Ho, Ho, Ho, DC-Style

NOTE: The next new Mouse Print* will be on January 2.

On a recent trip to Washington, DC, MrConsumer was drawn to the fine print on the back of a one-way street sign.

On the reverse side of the sign was a tiny disclaimer that one would normally see in a product warranty:


Ho, ho, ho. Merry Christmas and Happy Chanukah from Mouse Print*.

More Products Downsized

A new wave of downsizing has been hitting supermarket shelves over the past several months with everything from cookies to detergent packages shrinking in size. Here are the latest examples:


This reduction of close to an ounce and half means you get two fewer cookies in each package. When MrConsumer saw a Nabisco representative in a supermarket and pointed out the downsizing, she cleverly responded, “Look at it this way, you are saving calories!”


You now get over 10% less in each bottle of Dawn dishwashing liquid.


There are now ten fewer tissues in each Kleenex box. This is on top of their 2009 downsizing when each tissue shrank by a fraction of an inch.


In this case, almost two ounces has been lopped off the Vienna Fingers package. And they did something fairly common when a product gets downsized, they printed a banner in the upper right hand corner of the package proclaiming “New Look”, which certainly can distract shoppers from checking the net weight statement.

As always, these examples of downsizing point out the clever ways that manufacturers can pass on a sneaky price increase with many shoppers not even noticing.

Sears Engaged in Option Packing Until Caught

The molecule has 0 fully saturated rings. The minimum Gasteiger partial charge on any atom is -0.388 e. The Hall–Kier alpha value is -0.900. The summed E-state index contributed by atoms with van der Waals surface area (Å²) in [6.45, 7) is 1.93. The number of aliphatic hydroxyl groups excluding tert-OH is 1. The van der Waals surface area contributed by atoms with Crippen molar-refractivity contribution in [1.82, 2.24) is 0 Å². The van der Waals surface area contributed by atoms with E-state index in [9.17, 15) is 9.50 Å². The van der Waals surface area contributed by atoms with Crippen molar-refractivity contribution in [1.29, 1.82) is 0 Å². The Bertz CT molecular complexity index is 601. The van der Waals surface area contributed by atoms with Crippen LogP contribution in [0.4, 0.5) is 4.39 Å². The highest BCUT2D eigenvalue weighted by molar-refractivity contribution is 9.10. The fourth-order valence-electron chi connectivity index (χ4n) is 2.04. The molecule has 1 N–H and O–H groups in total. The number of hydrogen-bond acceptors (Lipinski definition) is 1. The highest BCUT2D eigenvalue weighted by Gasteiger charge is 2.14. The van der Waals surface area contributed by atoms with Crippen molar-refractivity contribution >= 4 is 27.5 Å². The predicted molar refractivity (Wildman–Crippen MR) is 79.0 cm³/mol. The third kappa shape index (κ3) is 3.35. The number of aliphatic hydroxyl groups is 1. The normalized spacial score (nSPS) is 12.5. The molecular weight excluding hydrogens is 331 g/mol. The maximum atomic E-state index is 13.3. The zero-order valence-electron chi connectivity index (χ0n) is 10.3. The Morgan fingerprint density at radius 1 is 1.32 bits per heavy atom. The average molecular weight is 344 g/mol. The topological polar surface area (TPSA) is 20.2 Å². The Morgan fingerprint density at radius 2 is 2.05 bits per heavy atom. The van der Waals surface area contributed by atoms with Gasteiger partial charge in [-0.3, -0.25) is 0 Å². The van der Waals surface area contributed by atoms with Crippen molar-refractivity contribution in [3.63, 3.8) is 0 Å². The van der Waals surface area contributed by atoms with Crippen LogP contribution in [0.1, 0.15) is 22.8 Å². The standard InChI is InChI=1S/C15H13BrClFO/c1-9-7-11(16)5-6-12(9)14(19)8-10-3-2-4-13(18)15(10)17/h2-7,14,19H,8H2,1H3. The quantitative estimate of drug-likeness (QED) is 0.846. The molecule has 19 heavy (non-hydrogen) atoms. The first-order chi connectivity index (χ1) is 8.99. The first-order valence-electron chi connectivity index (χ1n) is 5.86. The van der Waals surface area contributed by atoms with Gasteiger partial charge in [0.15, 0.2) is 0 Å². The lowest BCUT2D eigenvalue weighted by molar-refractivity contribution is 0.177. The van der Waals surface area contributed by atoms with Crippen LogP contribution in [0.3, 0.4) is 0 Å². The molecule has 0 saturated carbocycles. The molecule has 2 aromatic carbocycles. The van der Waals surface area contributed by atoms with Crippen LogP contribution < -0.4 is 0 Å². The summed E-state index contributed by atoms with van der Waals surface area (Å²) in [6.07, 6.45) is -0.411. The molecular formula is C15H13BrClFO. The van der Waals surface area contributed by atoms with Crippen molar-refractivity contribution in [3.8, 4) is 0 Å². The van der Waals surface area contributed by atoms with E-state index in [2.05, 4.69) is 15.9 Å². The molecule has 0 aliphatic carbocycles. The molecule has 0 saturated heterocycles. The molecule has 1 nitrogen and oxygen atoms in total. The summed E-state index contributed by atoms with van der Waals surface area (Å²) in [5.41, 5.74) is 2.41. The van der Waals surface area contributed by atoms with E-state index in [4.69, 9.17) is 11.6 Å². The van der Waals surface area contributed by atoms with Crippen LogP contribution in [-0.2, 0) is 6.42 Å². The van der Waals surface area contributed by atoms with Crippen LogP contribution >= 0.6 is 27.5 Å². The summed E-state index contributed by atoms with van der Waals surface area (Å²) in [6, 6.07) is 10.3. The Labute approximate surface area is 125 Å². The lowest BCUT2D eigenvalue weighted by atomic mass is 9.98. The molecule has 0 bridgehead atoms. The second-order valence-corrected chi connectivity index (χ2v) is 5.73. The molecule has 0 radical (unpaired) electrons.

Sears recently reported the 19th straight quarter of declining sales. Maybe these declines explain why the company had taken to engaging in a practice more common at new car dealers: option packing.

As reported in Consumer World this week, Sears.com was found adding expensive five-year service contracts automatically to customers’ shopping carts as soon as the customer added a major appliance to it.

Here is a little closer look at what MrConsumer discovered. [See MrConsumer on KOMO News.]

As an example of what was going on at Sears.com, here is a relatively inexpensive conventional refrigerator:

When you click the “Add to Cart” button, it shows the refrigerator has been added to your cart (click picture to enlarge):

But, until last Friday, you would also see this:

You seem to be given an option to add a service plan to your purchase, but it has been pre-checked with the most expensive one — one for over $200. And, a quick look to the right, shows that Sears has, on its own, already added that five-year service plan and a water hose to your order automatically, raising the total price you pay by nearly 50%.


On a $400 refrigerator purchase it is easy to notice the big bump up in total price and easy to remove the protection plan. But on a more expensive appliance, or on an order with multiple items, customers may easily have overlooked the fact that Sears added on expensive service contracts on its own to your bill.

To their credit, Sears.com abandoned this nasty practice one day after we made a stink about it:

“Since this complaint was brought to our attention, we have had a chance to review our complaint records. In the time period it’s been in effect, we received very little negative customer feedback. Nonetheless, now that it’s been pointed out as an item of concern, we’ve made a decision to provide customers with the default choice of declining the protection agreement. This change will take effect tomorrow.” — Sears PR Director for Hardlines

What do you think? Should a company be allowed to just add extras to one’s shopping cart without being requested to do so even when they are easy to remove? Would you have caught the addition of a service contract to your order? Do you want to be forced to scrutinize every online order you make to ensure the retailer hasn’t pulled a fast one on you? Enter your thoughts in the comments.